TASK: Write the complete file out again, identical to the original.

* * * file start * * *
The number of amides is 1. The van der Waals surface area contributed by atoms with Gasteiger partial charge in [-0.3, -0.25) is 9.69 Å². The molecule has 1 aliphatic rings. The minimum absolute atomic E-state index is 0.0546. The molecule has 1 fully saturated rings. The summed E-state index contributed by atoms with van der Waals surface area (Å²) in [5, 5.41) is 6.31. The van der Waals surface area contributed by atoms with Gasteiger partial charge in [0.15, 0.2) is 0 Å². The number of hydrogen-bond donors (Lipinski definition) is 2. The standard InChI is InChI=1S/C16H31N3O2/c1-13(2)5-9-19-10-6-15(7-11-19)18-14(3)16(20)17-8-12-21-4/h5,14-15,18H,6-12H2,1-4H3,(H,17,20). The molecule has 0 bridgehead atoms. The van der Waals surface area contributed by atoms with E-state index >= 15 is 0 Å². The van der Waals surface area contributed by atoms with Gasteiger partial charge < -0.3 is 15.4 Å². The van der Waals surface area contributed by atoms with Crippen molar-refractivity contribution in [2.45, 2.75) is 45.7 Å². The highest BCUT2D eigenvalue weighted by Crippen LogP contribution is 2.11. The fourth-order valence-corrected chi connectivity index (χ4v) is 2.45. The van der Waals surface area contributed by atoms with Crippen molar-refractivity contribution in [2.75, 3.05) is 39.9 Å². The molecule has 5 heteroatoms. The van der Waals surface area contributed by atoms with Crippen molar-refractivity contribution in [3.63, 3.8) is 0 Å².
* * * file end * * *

The number of amides is 1. The van der Waals surface area contributed by atoms with Gasteiger partial charge in [-0.3, -0.25) is 9.69 Å². The molecule has 1 aliphatic rings. The minimum absolute atomic E-state index is 0.0546. The molecule has 1 fully saturated rings. The summed E-state index contributed by atoms with van der Waals surface area (Å²) in [5, 5.41) is 6.31. The van der Waals surface area contributed by atoms with Gasteiger partial charge in [0.15, 0.2) is 0 Å². The number of hydrogen-bond donors (Lipinski definition) is 2. The standard InChI is InChI=1S/C16H31N3O2/c1-13(2)5-9-19-10-6-15(7-11-19)18-14(3)16(20)17-8-12-21-4/h5,14-15,18H,6-12H2,1-4H3,(H,17,20). The molecule has 0 bridgehead atoms. The van der Waals surface area contributed by atoms with E-state index >= 15 is 0 Å². The van der Waals surface area contributed by atoms with Gasteiger partial charge < -0.3 is 15.4 Å². The van der Waals surface area contributed by atoms with Crippen molar-refractivity contribution in [2.45, 2.75) is 45.7 Å². The highest BCUT2D eigenvalue weighted by Crippen LogP contribution is 2.11. The fourth-order valence-corrected chi connectivity index (χ4v) is 2.45. The van der Waals surface area contributed by atoms with Crippen molar-refractivity contribution in [2.75, 3.05) is 39.9 Å². The molecule has 5 heteroatoms. The van der Waals surface area contributed by atoms with Crippen molar-refractivity contribution in [3.63, 3.8) is 0 Å².